2014 September

Food Insecurity Persists Despite Economic Recovery

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Barbara Ray

It’s been more than five years since the Great Recession officially ended. The stock market is rising and the unemployment rate is falling, yet poverty remains stubbornly high and millions of Americans still can’t afford the food they need to feed their families. According to two new reports by the USDA and Feeding America, many families, including a growing number of suburban families, must choose between food and other basic needs like paying rent, transportation, or medical care.

Since 2008, according to the USDA report, the share of households that in the prior month cut back on the size of their portions, skipped meals, ran out of food before payday, or couldn’t afford to feed their families balanced meals has been stuck at approximately 14 percent. In 2003, before the recession began, approximately 11 percent of households were “food insecure,” as the USDA defines it. For most of these families, food insecurity was not a fleeting experience. Most were struggling for at least seven months in the year. Read More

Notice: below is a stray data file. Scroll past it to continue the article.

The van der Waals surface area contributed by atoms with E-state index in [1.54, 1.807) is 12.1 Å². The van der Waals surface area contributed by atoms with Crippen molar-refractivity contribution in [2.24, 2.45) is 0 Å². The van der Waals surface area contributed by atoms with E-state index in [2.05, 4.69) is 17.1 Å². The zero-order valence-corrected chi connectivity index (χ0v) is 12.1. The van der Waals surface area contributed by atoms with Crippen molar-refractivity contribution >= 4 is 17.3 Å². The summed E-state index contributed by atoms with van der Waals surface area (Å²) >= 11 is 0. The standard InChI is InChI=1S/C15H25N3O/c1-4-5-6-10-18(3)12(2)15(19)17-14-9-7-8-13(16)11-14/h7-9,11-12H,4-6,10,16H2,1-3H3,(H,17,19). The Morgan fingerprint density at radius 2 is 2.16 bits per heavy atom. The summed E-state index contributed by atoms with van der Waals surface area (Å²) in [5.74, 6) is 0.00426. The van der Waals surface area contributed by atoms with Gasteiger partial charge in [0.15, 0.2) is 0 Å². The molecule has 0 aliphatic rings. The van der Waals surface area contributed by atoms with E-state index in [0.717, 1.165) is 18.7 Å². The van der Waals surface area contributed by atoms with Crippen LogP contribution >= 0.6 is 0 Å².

New Census Data Show Few Metro Areas Made Progress Against Poverty in 2013

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According to an analysis of 2013 American Community Survey, four years into an economic recovery, most major metro areas had yet to make progress toward reducing poverty to pre-recession levels. Where gains did occur, they tended to happen in big cities, further accelerating a long-term trend in the suburbanization of U.S. poverty and the challenges that accompany it.

Read the new report>>

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